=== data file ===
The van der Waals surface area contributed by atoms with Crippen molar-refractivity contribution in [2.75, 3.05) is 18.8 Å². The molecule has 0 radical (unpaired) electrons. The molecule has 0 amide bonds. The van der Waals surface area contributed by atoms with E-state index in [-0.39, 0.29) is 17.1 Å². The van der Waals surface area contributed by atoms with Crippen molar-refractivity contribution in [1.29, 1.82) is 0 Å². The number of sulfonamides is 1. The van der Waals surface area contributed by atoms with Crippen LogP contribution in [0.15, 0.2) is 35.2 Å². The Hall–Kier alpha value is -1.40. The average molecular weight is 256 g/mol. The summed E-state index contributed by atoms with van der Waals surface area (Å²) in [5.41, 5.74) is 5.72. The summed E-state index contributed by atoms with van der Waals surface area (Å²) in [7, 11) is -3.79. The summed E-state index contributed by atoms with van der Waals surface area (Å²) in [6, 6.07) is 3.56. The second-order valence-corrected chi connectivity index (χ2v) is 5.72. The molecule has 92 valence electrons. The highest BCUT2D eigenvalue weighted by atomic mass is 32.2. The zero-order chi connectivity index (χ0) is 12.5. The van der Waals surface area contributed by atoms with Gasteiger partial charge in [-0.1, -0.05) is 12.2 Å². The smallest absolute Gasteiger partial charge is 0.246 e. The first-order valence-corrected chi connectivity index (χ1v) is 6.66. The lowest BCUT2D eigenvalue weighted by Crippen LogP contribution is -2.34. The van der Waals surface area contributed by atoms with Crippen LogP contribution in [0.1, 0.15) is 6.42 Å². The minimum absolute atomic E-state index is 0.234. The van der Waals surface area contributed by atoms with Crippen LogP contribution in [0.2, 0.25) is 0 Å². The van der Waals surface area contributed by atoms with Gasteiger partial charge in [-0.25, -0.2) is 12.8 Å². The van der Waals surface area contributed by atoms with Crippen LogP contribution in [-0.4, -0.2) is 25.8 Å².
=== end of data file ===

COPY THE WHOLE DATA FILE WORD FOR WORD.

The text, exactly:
The van der Waals surface area contributed by atoms with Crippen molar-refractivity contribution in [2.75, 3.05) is 18.8 Å². The molecule has 0 radical (unpaired) electrons. The molecule has 0 amide bonds. The van der Waals surface area contributed by atoms with E-state index in [-0.39, 0.29) is 17.1 Å². The van der Waals surface area contributed by atoms with Crippen molar-refractivity contribution in [1.29, 1.82) is 0 Å². The number of sulfonamides is 1. The van der Waals surface area contributed by atoms with Crippen LogP contribution in [0.15, 0.2) is 35.2 Å². The Hall–Kier alpha value is -1.40. The average molecular weight is 256 g/mol. The summed E-state index contributed by atoms with van der Waals surface area (Å²) in [5.41, 5.74) is 5.72. The summed E-state index contributed by atoms with van der Waals surface area (Å²) in [7, 11) is -3.79. The summed E-state index contributed by atoms with van der Waals surface area (Å²) in [6, 6.07) is 3.56. The second-order valence-corrected chi connectivity index (χ2v) is 5.72. The molecule has 92 valence electrons. The highest BCUT2D eigenvalue weighted by atomic mass is 32.2. The zero-order chi connectivity index (χ0) is 12.5. The van der Waals surface area contributed by atoms with Gasteiger partial charge in [-0.1, -0.05) is 12.2 Å². The smallest absolute Gasteiger partial charge is 0.246 e. The first-order valence-corrected chi connectivity index (χ1v) is 6.66. The lowest BCUT2D eigenvalue weighted by Crippen LogP contribution is -2.34. The van der Waals surface area contributed by atoms with Crippen LogP contribution in [0.1, 0.15) is 6.42 Å². The minimum absolute atomic E-state index is 0.234. The van der Waals surface area contributed by atoms with Crippen LogP contribution in [0.2, 0.25) is 0 Å². The van der Waals surface area contributed by atoms with Gasteiger partial charge in [-0.25, -0.2) is 12.8 Å². The van der Waals surface area contributed by atoms with Crippen LogP contribution in [-0.4, -0.2) is 25.8 Å².